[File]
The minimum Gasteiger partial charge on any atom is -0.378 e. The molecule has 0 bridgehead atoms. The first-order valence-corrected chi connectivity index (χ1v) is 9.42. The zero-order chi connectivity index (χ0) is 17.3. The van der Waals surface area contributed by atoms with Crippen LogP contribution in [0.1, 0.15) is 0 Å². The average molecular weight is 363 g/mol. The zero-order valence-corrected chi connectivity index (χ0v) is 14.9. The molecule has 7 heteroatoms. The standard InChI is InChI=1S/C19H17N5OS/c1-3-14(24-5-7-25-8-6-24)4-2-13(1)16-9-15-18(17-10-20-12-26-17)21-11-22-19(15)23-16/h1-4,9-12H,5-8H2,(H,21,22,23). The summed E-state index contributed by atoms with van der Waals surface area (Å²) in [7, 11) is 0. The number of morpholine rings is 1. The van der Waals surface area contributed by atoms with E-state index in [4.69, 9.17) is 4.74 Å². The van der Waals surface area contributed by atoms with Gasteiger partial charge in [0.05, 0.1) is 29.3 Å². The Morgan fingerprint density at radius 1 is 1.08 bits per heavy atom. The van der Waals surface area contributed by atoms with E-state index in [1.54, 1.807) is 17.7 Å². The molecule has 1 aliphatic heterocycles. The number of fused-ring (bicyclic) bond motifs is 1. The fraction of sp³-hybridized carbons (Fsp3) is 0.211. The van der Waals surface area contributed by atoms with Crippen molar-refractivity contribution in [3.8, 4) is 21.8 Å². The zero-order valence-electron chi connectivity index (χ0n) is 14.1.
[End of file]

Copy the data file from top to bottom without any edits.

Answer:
The minimum Gasteiger partial charge on any atom is -0.378 e. The molecule has 0 bridgehead atoms. The first-order valence-corrected chi connectivity index (χ1v) is 9.42. The zero-order chi connectivity index (χ0) is 17.3. The van der Waals surface area contributed by atoms with Crippen LogP contribution in [0.1, 0.15) is 0 Å². The average molecular weight is 363 g/mol. The zero-order valence-corrected chi connectivity index (χ0v) is 14.9. The molecule has 7 heteroatoms. The standard InChI is InChI=1S/C19H17N5OS/c1-3-14(24-5-7-25-8-6-24)4-2-13(1)16-9-15-18(17-10-20-12-26-17)21-11-22-19(15)23-16/h1-4,9-12H,5-8H2,(H,21,22,23). The summed E-state index contributed by atoms with van der Waals surface area (Å²) in [7, 11) is 0. The number of morpholine rings is 1. The van der Waals surface area contributed by atoms with E-state index in [4.69, 9.17) is 4.74 Å². The van der Waals surface area contributed by atoms with Gasteiger partial charge in [0.05, 0.1) is 29.3 Å². The Morgan fingerprint density at radius 1 is 1.08 bits per heavy atom. The van der Waals surface area contributed by atoms with E-state index in [1.54, 1.807) is 17.7 Å². The molecule has 1 aliphatic heterocycles. The number of fused-ring (bicyclic) bond motifs is 1. The fraction of sp³-hybridized carbons (Fsp3) is 0.211. The van der Waals surface area contributed by atoms with Crippen molar-refractivity contribution in [3.8, 4) is 21.8 Å². The zero-order valence-electron chi connectivity index (χ0n) is 14.1.